Altered expression of factors involved in mitochondrial dNTP homeostasis in MPV17 deficiency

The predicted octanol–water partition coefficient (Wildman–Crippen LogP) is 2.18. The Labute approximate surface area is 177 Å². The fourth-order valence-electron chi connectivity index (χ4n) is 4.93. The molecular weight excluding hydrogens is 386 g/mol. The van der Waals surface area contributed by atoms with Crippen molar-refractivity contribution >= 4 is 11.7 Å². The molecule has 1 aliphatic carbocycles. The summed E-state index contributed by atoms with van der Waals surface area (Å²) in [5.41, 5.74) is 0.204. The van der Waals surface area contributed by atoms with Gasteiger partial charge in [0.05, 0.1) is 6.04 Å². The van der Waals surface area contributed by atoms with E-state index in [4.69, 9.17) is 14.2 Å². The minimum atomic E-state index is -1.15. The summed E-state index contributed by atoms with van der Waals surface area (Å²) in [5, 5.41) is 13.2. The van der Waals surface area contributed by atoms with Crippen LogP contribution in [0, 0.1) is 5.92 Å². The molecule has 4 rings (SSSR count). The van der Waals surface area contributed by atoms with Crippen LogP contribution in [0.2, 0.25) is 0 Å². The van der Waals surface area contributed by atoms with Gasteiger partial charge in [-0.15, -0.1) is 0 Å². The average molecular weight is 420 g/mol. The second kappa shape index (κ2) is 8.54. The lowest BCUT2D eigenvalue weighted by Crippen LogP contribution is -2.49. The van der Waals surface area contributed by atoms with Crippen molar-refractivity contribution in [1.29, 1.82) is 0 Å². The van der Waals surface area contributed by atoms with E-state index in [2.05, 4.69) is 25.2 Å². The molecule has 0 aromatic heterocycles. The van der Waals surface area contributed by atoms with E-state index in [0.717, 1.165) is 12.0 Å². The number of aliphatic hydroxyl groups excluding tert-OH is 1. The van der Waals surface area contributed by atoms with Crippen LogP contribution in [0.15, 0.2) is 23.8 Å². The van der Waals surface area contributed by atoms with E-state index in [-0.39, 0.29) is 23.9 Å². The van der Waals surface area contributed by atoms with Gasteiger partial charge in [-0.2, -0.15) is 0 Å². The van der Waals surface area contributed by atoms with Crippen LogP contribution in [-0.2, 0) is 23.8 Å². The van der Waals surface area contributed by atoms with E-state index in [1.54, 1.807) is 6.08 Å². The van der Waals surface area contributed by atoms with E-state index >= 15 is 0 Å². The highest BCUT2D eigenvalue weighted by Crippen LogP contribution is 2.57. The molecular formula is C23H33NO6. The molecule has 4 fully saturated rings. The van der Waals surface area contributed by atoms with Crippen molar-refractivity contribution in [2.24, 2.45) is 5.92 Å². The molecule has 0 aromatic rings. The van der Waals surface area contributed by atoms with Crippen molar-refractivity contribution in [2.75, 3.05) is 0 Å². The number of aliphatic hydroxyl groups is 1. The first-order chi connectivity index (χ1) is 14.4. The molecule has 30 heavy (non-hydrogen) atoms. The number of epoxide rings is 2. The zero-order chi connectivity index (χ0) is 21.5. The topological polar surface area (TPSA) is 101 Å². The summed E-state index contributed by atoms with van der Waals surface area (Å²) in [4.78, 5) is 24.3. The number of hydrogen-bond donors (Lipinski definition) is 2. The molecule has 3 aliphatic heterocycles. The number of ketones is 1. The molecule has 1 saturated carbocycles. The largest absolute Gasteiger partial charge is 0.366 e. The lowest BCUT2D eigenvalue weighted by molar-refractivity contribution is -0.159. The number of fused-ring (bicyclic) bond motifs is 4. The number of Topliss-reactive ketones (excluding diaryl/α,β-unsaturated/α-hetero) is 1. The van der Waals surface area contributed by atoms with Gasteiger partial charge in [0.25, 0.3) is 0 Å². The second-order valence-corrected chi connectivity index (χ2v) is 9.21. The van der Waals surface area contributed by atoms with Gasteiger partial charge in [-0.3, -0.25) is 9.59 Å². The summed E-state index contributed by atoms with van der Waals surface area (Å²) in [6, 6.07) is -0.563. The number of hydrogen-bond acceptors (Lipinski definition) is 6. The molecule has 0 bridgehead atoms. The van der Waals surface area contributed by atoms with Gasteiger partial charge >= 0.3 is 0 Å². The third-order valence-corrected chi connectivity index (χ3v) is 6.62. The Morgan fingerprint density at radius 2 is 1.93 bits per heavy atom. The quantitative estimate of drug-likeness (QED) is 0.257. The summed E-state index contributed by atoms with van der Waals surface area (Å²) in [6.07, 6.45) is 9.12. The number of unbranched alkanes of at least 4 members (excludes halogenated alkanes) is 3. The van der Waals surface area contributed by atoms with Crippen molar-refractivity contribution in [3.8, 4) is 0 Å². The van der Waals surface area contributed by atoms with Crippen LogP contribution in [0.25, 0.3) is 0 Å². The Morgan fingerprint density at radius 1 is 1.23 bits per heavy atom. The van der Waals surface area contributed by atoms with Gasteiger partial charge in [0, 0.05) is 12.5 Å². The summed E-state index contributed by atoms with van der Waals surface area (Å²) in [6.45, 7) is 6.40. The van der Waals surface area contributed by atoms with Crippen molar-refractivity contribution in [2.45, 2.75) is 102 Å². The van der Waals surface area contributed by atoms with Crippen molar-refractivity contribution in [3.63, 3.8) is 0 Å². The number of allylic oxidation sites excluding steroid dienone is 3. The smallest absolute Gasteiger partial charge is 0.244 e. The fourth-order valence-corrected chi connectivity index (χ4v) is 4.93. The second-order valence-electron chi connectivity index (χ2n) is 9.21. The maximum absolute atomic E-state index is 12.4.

The dNTP insufficiency resulting from the loss of function of MPV17 could result from an impairment of de novo synthesis, the mitochondrial salvage pathway or dNTP (precursor) transport into the organelles. Therefore, we examined the impact of MPV17 loss-of-function on several factors involved in these processes, with the emphasis on the last two pathways in light of MPV17’s inner mitochondrial membrane localization. The equilibrative nucleoside transporter ENT1 is located in the mitochondrial inner membrane [45,46] as well as the plasma membrane, where it supplies the mitochondria with purine and pyrimidine deoxynucleosides for the MSP. Similar to MPV17 and a number of MSP enzymes, its expression is upregulated in control quiescent cells (Fig 6A) and [47]; however, ENT1 protein levels were not affected by MPV17 deficiency in patient-derived fibroblasts (Fig 6A), or tissues of Mpv17-/- mice (Figs 6B and S6A). In contrast to ENT1, the mitochondrial deoxynucleotide (di- and tri- phosphate) transporter PNC2 [48] is repressed in non-dividing cells compared with proliferating cells (Fig 6C). This supports the previously proposed role of PNC2 in mtDNA replication [48]; in cycling cells the cytosolic dNTP pool is high and the mitochondria access most of the precursors of mtDNA synthesis from this pool, with PNC2 acting as a key nucleotide transporter. In quiescent cells, the cytosolic pool shrinks considerably and PNC2’s role diminishes accordingly, which is reflected in its expression (Fig 6C). In the livers of mice lacking Mpv17, Pnc2 expression was elevated (Fig 6D), and it was high in two of three MPV17-deficient cell lines (Fig 6C). Pnc1 levels were also elevated in the liver of Mpv17 knockout mice (Fig 6D), although no change in expression was evident in MPV17 deficient cells (Fig 6C). The tissue-specific increases in the expression of two dNTP transporters in Mpv17 deficiency (Figs 6C and S6A) suggest an attempt by the mitochondria to access more dNTPs from the cytosol in the disease state. This could have two explanations, either MPV17 is a functional substitute for PNC2 (and to a lesser extent PNC1) in non-proliferating cell, promoting cytosolic nucleotide uptake, or it supports the MSP. In the former case the MSP would be expected to be unaffected or elevated, whereas in the latter case deficiencies of the MSP should be evident.